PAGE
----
COMPLETELY OFF-MESSAGE FRIDAY AFTERNOON POST. I noticed a couple weeks ago that Kevin Drum had a post laying out his wise strategy for avoiding sales clerks. So if he can do that one, I can unload with this.
What bugs me is receipts. In this town, sales clerks everywhere are ceaselessly forcing sales receipts into your hand. What the hell is this about?
OH, I SEE THE DIFFERENCE. Over at the Corner, they�ve been trying to poke holes in E.J. Dionne�s Postcolumn today about the collapse of conservatism. The most beguiling entry is by Kate O�Beirne:
E.J.'s eulogy for conservatism�recognizes that moderates in the largely conservative party have to be accommodated. True. That's the fate of a governing majority party. The alternative - a destructive purge to purify the ranks of the minority party - is on display in Connecticut.
PREDICTIONS. As I've come of political age in the Bush era, I'm never comfortable watching expectations rise, my historical memory being an uninterrupted cycle of lifted optimism followed by dashed hopes. That said, with more and more pundits predicting a Democratic landslide, it's worth noting that there's a self-fulfilling aspect to these declarations. The stronger the conventional wisdom that Democrats are going to retake Congress, the more business and funders will seek to get on the good side of the coming majority party, and the less they'll see Republicans as a good investment.
A CONSENSUS, FOR WHAT IT'S WORTH.Kevin Drum is optimistic about the emergence of a new consensus encompassing most everyone "outside of the neocon crazies and the rabid partisans." Sadly, the governance of the country has been entrusted to neocon crazies and rabid partisans.
END OF AN ERA? It looks like Toyota is on track to pass GM as the world's largest automaker next year, and last month, they passed Ford to become America's second leading car company. Their second quarter income rocketed up 39.2 percent, and their July sales increased by 12 percent. GM and Ford, meanwhile, saw sales drop by 23 and 24 percent, respectively.
WHAT MORTAL DANGER? "I do not see that one can fairly oppose the Israeli campaign against Hezbollah," writesLeon Wieseltier, "without asking a state to acquiesce in a mortal danger to itself." A shockingly large number of Israel's supporters seem to have convinced themselves this is true, but there's just no way Hezbollah's sporadic pre-war rocket launches and cross-border raids can be construed as a mortal danger to Israel.
TRIFECTA. It was a big -- and, oddly enough, good -- night in the Senate, as Democrats rejected the mutant estate tax/minimum wage hybrid and passed pension reform. Props, of course, go to Harry Reid for asserting that working folks don't need to deprive the government of $750 billion in revenue that'll shore up Medicare and Social Security in order to get a slight pay hike. Of course, one of those pesky anonymous Republican aides chortled, "We won the last 2 elections and beat Tom Daschle by campaigning against Democrat obstructionism. This could be the gift we were looking for." Don't bet on it.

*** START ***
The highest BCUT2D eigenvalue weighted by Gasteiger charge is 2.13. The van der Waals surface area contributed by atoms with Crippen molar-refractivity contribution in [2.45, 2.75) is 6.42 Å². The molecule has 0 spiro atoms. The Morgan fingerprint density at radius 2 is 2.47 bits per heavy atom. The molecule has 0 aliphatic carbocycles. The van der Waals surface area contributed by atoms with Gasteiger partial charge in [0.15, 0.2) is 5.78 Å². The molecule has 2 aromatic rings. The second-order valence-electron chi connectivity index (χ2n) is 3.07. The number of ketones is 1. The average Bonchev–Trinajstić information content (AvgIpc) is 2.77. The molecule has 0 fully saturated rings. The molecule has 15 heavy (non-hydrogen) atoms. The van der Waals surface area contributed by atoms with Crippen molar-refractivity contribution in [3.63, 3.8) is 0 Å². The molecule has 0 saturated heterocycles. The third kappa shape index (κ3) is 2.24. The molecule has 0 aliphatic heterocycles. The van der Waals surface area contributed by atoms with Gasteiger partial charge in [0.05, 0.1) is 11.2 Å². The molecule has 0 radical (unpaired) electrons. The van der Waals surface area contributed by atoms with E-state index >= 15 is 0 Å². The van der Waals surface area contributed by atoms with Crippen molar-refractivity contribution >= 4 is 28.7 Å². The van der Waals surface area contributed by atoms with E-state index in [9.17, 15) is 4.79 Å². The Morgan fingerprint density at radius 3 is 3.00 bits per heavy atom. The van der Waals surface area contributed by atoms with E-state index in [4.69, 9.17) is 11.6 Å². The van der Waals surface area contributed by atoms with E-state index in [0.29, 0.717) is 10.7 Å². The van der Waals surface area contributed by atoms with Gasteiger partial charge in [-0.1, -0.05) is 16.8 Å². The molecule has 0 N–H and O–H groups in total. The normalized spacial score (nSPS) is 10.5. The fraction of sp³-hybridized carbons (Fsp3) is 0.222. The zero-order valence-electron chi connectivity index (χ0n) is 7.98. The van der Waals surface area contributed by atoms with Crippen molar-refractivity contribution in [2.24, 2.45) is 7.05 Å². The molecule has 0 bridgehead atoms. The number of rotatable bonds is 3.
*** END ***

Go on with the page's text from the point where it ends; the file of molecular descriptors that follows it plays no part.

JUST POSTED ON TAP ONLINE: DEMOCRATIC DILEMMAS. Liberals cheered the passage of the Voting Rights Act extension last month, but Columbia political scientist David Epstein, who's done research on race and redistricting, makes the case for feeling some ambivalence. At issue is the interplay of majority-minority districting and Republican dominance in the South, a dynamic that has vexed progressives for many years now:
ARE NEWSPAPER READERS LEARNING? This isn't really my thing, but there's something absurd about Carl Hulse�s writeup of yesterday's Senate action on the estate tax cut and minimum wage bill for The New York Times. Hulse covers this kind of thing professionally and has been writing about this specific bill for a while and presumably isn't some kind of moron.
When it comes to Social Security, the Washington Post editorial page and the truth never enter the same room. The editorial page is probably the country�s main promoter of the �entitlement� problem. This is the trick in which Social Security is lumped together as an entitlement, with Medicare and Medicaid, and then pronounced a huge problem.